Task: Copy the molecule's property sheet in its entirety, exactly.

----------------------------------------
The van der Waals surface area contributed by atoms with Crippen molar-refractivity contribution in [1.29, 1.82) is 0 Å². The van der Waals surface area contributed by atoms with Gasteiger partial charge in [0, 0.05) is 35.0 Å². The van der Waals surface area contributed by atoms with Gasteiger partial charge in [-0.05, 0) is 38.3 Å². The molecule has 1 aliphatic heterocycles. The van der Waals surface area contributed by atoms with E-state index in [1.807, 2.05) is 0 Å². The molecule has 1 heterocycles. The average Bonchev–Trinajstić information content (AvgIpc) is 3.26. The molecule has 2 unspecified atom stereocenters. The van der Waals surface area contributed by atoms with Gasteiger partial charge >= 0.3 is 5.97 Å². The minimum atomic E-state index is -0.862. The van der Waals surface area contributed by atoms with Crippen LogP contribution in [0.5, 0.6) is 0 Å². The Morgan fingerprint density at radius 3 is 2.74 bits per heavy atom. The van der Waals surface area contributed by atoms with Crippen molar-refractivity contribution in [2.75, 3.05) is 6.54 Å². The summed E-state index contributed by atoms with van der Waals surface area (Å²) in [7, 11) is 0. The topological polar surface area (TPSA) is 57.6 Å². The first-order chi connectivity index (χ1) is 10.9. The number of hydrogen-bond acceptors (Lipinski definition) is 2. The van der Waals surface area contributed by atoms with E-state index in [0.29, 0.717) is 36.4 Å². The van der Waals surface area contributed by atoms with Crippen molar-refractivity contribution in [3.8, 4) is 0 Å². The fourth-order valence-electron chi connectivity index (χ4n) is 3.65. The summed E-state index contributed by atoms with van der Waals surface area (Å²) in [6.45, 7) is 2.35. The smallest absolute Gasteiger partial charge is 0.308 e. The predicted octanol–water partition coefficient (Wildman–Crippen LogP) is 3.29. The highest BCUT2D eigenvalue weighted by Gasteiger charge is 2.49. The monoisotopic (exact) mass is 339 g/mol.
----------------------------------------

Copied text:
The van der Waals surface area contributed by atoms with Crippen molar-refractivity contribution in [1.29, 1.82) is 0 Å². The van der Waals surface area contributed by atoms with Gasteiger partial charge in [0, 0.05) is 35.0 Å². The van der Waals surface area contributed by atoms with Gasteiger partial charge in [-0.05, 0) is 38.3 Å². The molecule has 1 aliphatic heterocycles. The van der Waals surface area contributed by atoms with E-state index in [1.807, 2.05) is 0 Å². The molecule has 1 heterocycles. The average Bonchev–Trinajstić information content (AvgIpc) is 3.26. The molecule has 2 unspecified atom stereocenters. The van der Waals surface area contributed by atoms with Gasteiger partial charge >= 0.3 is 5.97 Å². The minimum atomic E-state index is -0.862. The van der Waals surface area contributed by atoms with Crippen LogP contribution in [0.5, 0.6) is 0 Å². The Morgan fingerprint density at radius 3 is 2.74 bits per heavy atom. The van der Waals surface area contributed by atoms with Crippen molar-refractivity contribution in [2.75, 3.05) is 6.54 Å². The summed E-state index contributed by atoms with van der Waals surface area (Å²) in [7, 11) is 0. The topological polar surface area (TPSA) is 57.6 Å². The first-order chi connectivity index (χ1) is 10.9. The number of hydrogen-bond acceptors (Lipinski definition) is 2. The van der Waals surface area contributed by atoms with E-state index in [0.29, 0.717) is 36.4 Å². The van der Waals surface area contributed by atoms with Crippen molar-refractivity contribution in [3.8, 4) is 0 Å². The fourth-order valence-electron chi connectivity index (χ4n) is 3.65. The summed E-state index contributed by atoms with van der Waals surface area (Å²) in [6.45, 7) is 2.35. The smallest absolute Gasteiger partial charge is 0.308 e. The predicted octanol–water partition coefficient (Wildman–Crippen LogP) is 3.29. The highest BCUT2D eigenvalue weighted by Gasteiger charge is 2.49. The monoisotopic (exact) mass is 339 g/mol.